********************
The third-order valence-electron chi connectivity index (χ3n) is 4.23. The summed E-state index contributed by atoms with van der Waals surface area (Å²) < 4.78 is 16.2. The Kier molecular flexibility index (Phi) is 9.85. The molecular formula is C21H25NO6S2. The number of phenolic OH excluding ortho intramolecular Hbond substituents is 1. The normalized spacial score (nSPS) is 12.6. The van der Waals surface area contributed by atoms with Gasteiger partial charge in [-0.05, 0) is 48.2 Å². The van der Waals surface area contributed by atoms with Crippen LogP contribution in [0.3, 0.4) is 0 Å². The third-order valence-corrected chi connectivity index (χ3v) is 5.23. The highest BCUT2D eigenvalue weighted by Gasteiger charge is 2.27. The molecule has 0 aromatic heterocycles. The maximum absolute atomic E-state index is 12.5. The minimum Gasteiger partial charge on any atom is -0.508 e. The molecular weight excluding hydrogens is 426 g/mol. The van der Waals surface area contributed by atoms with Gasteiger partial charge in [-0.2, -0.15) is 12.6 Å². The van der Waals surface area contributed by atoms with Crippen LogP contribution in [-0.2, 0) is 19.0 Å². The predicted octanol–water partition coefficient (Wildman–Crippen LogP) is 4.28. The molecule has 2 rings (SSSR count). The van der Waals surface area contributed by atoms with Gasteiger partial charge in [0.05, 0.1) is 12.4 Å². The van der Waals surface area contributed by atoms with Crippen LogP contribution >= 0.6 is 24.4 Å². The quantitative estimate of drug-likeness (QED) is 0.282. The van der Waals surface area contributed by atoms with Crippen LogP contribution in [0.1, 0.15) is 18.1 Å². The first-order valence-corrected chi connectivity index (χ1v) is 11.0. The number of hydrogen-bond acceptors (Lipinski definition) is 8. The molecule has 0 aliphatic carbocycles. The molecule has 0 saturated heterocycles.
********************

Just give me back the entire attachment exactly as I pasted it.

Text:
The third-order valence-electron chi connectivity index (χ3n) is 4.23. The summed E-state index contributed by atoms with van der Waals surface area (Å²) < 4.78 is 16.2. The Kier molecular flexibility index (Phi) is 9.85. The molecular formula is C21H25NO6S2. The number of phenolic OH excluding ortho intramolecular Hbond substituents is 1. The normalized spacial score (nSPS) is 12.6. The van der Waals surface area contributed by atoms with Gasteiger partial charge in [-0.05, 0) is 48.2 Å². The van der Waals surface area contributed by atoms with Crippen LogP contribution in [0.3, 0.4) is 0 Å². The third-order valence-corrected chi connectivity index (χ3v) is 5.23. The highest BCUT2D eigenvalue weighted by Gasteiger charge is 2.27. The molecule has 0 aromatic heterocycles. The maximum absolute atomic E-state index is 12.5. The minimum Gasteiger partial charge on any atom is -0.508 e. The molecular weight excluding hydrogens is 426 g/mol. The van der Waals surface area contributed by atoms with Gasteiger partial charge in [-0.2, -0.15) is 12.6 Å². The van der Waals surface area contributed by atoms with Crippen LogP contribution in [-0.2, 0) is 19.0 Å². The predicted octanol–water partition coefficient (Wildman–Crippen LogP) is 4.28. The molecule has 2 rings (SSSR count). The van der Waals surface area contributed by atoms with Gasteiger partial charge in [0.05, 0.1) is 12.4 Å². The van der Waals surface area contributed by atoms with Crippen LogP contribution >= 0.6 is 24.4 Å². The quantitative estimate of drug-likeness (QED) is 0.282. The van der Waals surface area contributed by atoms with Crippen LogP contribution in [0.1, 0.15) is 18.1 Å². The first-order valence-corrected chi connectivity index (χ1v) is 11.0. The number of hydrogen-bond acceptors (Lipinski definition) is 8. The molecule has 0 aliphatic carbocycles. The molecule has 0 saturated heterocycles.